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I'm using Nginx with PHP-FPM, and I want to restrict access to a subdirectory of PHP files on my site so that only traffic from my IP address is allowed.

Here is what I have tried, assuming my IP is

location ^~ /blocktest/
            if ($remote_addr != "")
                    return 503;

This blocks the public, but PHP scripts are no longer executed for me, and I'm just prompted to download the raw file. So, I tried including my PHP configuration file in the block, like this:

location ^~ /blocktest/
            if ($remote_addr != "")
                    return 503;

            include /usr/local/nginx/conf/php.conf;

...but then the public could access the PHP files again. Ugh. Any idea on how I could get this to work? Thanks!

For reference, here's my php.conf file:

location ~ \.php$ {
    fastcgi_index  index.php;
    fastcgi_param  SCRIPT_FILENAME  $document_root$fastcgi_script_name;
    try_files $uri =404;
    fastcgi_split_path_info ^(.+\.php)(/.+)$;

    fastcgi_connect_timeout 60;
    #fastcgi_send_timeout 180;
    #fastcgi_read_timeout 180;
    fastcgi_send_timeout 2000;
    fastcgi_read_timeout 2000;
    fastcgi_buffer_size 256k;
    fastcgi_buffers 4 256k;
    fastcgi_busy_buffers_size 256k;
    fastcgi_temp_file_write_size 256k;
    fastcgi_intercept_errors on;

    fastcgi_param  PATH_INFO          $fastcgi_path_info;
    fastcgi_param  PATH_TRANSLATED    $document_root$fastcgi_path_info;

    fastcgi_param  QUERY_STRING   $query_string;
    fastcgi_param  REQUEST_METHOD     $request_method;
    fastcgi_param  CONTENT_TYPE   $content_type;
    fastcgi_param  CONTENT_LENGTH     $content_length;

    fastcgi_param  SCRIPT_NAME        $fastcgi_script_name;
    fastcgi_param  REQUEST_URI        $request_uri;
    fastcgi_param  DOCUMENT_URI   $document_uri;
    fastcgi_param  DOCUMENT_ROOT      $document_root;
    fastcgi_param  SERVER_PROTOCOL    $server_protocol;

    fastcgi_param  GATEWAY_INTERFACE  CGI/1.1;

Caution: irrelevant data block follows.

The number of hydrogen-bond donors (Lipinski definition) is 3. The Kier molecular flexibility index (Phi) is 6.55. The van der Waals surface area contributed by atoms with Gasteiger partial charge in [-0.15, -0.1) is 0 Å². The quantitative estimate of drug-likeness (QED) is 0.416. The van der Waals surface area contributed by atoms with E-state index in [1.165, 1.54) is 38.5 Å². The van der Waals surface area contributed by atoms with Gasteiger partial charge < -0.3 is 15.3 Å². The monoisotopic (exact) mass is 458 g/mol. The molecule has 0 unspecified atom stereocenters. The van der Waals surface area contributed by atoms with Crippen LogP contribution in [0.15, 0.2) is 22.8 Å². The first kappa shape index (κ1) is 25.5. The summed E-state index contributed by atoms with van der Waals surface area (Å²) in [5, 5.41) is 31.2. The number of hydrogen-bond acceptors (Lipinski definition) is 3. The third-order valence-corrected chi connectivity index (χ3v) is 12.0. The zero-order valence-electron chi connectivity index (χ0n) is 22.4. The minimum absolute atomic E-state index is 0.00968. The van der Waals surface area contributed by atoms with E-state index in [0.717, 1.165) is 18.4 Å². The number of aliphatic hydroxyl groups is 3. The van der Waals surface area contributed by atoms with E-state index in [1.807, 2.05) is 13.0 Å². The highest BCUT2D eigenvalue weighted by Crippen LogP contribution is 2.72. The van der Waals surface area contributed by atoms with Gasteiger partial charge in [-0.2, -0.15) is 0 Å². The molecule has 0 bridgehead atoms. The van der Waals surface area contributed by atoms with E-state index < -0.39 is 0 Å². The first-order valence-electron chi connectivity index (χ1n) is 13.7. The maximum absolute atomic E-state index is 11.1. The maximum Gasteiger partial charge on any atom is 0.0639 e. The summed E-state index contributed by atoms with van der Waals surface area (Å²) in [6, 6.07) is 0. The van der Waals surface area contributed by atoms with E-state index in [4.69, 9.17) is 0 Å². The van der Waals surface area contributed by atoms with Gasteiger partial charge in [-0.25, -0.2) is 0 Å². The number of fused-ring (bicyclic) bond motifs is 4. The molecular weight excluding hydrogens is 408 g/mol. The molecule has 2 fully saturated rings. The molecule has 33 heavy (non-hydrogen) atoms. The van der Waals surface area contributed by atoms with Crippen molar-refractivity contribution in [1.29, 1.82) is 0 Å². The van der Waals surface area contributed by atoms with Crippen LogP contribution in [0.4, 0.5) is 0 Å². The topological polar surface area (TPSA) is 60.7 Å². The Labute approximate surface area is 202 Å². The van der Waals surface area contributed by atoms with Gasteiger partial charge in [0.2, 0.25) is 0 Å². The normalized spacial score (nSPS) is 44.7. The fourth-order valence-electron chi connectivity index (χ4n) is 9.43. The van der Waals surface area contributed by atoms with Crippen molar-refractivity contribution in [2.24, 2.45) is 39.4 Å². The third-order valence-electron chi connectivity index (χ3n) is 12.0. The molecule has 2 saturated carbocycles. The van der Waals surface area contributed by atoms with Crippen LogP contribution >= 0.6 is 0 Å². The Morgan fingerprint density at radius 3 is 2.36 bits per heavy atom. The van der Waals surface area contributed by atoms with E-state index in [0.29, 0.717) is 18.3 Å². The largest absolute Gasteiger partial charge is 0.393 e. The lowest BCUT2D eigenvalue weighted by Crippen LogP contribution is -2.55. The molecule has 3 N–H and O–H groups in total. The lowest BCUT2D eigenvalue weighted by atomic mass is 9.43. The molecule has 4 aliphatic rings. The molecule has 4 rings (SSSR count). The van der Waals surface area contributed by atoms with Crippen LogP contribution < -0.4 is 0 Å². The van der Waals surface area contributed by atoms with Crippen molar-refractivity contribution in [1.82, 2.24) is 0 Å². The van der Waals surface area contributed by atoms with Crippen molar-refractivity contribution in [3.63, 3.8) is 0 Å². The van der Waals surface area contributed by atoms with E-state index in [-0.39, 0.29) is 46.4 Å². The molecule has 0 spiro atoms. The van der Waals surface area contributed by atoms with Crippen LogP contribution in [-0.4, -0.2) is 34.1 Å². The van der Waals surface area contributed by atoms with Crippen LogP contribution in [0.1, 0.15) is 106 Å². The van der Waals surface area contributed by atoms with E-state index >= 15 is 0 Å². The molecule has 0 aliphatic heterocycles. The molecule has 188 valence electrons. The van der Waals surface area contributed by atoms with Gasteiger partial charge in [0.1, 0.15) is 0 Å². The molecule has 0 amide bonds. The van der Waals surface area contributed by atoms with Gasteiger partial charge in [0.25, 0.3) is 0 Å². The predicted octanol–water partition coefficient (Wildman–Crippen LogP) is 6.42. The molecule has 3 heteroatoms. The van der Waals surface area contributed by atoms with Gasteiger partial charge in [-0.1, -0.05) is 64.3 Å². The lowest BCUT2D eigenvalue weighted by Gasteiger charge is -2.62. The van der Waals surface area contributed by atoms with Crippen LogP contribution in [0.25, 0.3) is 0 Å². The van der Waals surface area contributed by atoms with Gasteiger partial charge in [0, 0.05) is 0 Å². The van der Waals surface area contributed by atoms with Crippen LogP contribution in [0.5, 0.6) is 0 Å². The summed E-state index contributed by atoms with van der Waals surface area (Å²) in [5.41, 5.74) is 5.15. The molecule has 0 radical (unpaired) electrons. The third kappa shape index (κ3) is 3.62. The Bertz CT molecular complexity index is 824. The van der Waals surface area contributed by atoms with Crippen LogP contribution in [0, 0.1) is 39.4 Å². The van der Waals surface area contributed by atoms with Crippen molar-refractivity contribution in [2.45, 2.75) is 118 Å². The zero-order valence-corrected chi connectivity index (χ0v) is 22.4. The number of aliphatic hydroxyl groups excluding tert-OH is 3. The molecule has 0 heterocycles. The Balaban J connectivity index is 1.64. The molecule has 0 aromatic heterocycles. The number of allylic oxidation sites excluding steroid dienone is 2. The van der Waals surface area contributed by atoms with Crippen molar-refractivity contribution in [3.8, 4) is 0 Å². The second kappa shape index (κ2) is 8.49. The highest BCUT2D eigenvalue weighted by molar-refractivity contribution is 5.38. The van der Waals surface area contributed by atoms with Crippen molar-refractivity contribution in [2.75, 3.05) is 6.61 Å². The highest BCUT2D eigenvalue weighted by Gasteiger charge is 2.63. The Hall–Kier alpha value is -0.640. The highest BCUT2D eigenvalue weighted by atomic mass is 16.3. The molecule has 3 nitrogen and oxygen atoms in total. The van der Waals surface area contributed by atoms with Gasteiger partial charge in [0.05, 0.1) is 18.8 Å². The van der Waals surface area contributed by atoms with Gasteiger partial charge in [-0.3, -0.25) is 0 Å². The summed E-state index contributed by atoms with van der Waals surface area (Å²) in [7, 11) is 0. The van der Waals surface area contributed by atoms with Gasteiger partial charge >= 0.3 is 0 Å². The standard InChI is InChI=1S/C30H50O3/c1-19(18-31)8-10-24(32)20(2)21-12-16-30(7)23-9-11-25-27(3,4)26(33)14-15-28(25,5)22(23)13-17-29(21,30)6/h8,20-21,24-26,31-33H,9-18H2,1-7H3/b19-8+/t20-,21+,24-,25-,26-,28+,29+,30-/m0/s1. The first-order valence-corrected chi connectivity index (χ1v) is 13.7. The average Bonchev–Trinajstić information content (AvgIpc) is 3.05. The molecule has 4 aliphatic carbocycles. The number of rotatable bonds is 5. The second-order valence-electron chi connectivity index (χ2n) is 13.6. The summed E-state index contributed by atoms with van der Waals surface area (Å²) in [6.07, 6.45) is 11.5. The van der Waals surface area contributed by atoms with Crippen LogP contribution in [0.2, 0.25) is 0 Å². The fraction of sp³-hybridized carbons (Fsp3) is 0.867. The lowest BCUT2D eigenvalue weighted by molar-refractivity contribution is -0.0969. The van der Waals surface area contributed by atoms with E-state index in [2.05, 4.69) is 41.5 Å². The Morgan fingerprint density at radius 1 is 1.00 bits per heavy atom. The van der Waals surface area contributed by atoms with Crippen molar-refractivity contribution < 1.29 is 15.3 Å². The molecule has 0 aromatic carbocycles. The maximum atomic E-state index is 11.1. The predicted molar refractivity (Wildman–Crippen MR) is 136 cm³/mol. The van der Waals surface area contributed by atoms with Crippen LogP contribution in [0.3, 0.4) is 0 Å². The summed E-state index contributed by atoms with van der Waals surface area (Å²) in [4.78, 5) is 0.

fastcgi_param  SERVER_SOFTWARE    nginx/$nginx_version;

    fastcgi_param  REMOTE_ADDR        $remote_addr;
    fastcgi_param  REMOTE_PORT        $remote_port;
    fastcgi_param  SERVER_ADDR        $server_addr;
    fastcgi_param  SERVER_PORT        $server_port;
    fastcgi_param  SERVER_NAME        $server_name;

    # PHP only, required if PHP was built with --enable-force-cgi-redirect
    fastcgi_param  REDIRECT_STATUS    200;
share|improve this question

nginx only processes one location, so you need to add the restriction in every location that you want to restrict. In your case you would have to create a second location to process PHP files in the subdirectory, similar to the first with the addition of your restriction.

share|improve this answer
But if it only matches one 'location', how would it ever reach the second? Nginx won't let you have two identical location directives. Could you provide a specific example of what this would look like? – 0Seven Oct 4 '13 at 16:45
It would begin with something like location ~ /blocktest/.*\.php { and contain your blocking directives and a more-or-less complete copy of the existing block. – Michael Hampton Oct 4 '13 at 17:44
Hmm, I guess I still don't understand. Here's what I have now: This blocks access to static files, but still lets the public execute the PHP scripts. – 0Seven Oct 4 '13 at 18:19
up vote 0 down vote accepted

I've figured this out. Apparently, the only way to actually prevent the PHP files from being processed by PHP-FPM is to use HttpAccessModule's "deny all", you can't just "return 503".

Here is a Nginx configuration snippet which defines a custom 503 error page and lets you block all public access to a subdirectory, including PHP files generated by PHP-FPM. You can define which IPs have access to the blocked subdirectory using the rules defined by the Nginx HttpAccessModule documentation.

error_page  503 /maintenance/503.htm;

location = /maintenance/503.htm

location ^~ /directory_to_block/
    error_page 403 =503 /maintenance/503.htm;

    allow; # your IP here
    deny all;

    include /usr/local/nginx/conf/php.conf;
share|improve this answer

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